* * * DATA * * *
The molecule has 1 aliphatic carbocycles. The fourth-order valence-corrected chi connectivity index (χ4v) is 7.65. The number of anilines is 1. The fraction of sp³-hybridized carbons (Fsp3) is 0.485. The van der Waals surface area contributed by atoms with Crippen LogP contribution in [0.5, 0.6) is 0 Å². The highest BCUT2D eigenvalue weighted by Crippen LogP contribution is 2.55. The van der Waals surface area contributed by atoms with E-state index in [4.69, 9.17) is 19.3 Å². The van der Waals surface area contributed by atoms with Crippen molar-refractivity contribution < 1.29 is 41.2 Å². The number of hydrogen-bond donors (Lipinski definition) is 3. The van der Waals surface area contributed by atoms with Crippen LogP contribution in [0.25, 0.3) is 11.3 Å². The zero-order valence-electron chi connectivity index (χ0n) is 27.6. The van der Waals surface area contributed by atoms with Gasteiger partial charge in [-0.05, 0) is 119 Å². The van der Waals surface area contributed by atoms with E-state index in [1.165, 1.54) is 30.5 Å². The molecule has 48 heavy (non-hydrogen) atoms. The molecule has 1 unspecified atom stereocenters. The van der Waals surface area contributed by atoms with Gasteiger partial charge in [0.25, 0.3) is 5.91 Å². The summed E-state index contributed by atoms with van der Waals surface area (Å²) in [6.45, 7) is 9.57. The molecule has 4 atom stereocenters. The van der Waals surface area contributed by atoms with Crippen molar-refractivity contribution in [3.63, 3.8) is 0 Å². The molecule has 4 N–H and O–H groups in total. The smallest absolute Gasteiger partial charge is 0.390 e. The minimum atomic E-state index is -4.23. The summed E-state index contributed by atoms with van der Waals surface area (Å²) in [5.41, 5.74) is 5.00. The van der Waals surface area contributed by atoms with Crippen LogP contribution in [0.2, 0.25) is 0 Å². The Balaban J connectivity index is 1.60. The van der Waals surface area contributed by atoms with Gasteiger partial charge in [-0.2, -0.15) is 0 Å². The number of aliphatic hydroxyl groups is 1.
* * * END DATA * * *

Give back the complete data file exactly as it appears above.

The molecule has 1 aliphatic carbocycles. The fourth-order valence-corrected chi connectivity index (χ4v) is 7.65. The number of anilines is 1. The fraction of sp³-hybridized carbons (Fsp3) is 0.485. The van der Waals surface area contributed by atoms with Crippen LogP contribution in [0.5, 0.6) is 0 Å². The highest BCUT2D eigenvalue weighted by Crippen LogP contribution is 2.55. The van der Waals surface area contributed by atoms with E-state index in [4.69, 9.17) is 19.3 Å². The van der Waals surface area contributed by atoms with Crippen molar-refractivity contribution < 1.29 is 41.2 Å². The number of hydrogen-bond donors (Lipinski definition) is 3. The van der Waals surface area contributed by atoms with Crippen LogP contribution in [0.25, 0.3) is 11.3 Å². The zero-order valence-electron chi connectivity index (χ0n) is 27.6. The van der Waals surface area contributed by atoms with Gasteiger partial charge in [-0.05, 0) is 119 Å². The van der Waals surface area contributed by atoms with E-state index in [1.165, 1.54) is 30.5 Å². The molecule has 48 heavy (non-hydrogen) atoms. The molecule has 1 unspecified atom stereocenters. The van der Waals surface area contributed by atoms with Gasteiger partial charge in [0.25, 0.3) is 5.91 Å². The summed E-state index contributed by atoms with van der Waals surface area (Å²) in [6.45, 7) is 9.57. The molecule has 4 atom stereocenters. The van der Waals surface area contributed by atoms with Crippen molar-refractivity contribution in [3.63, 3.8) is 0 Å². The molecule has 4 N–H and O–H groups in total. The smallest absolute Gasteiger partial charge is 0.390 e. The minimum atomic E-state index is -4.23. The summed E-state index contributed by atoms with van der Waals surface area (Å²) in [5.41, 5.74) is 5.00. The van der Waals surface area contributed by atoms with Crippen LogP contribution in [0.2, 0.25) is 0 Å². The Balaban J connectivity index is 1.60. The van der Waals surface area contributed by atoms with Gasteiger partial charge in [-0.2, -0.15) is 0 Å². The number of aliphatic hydroxyl groups is 1.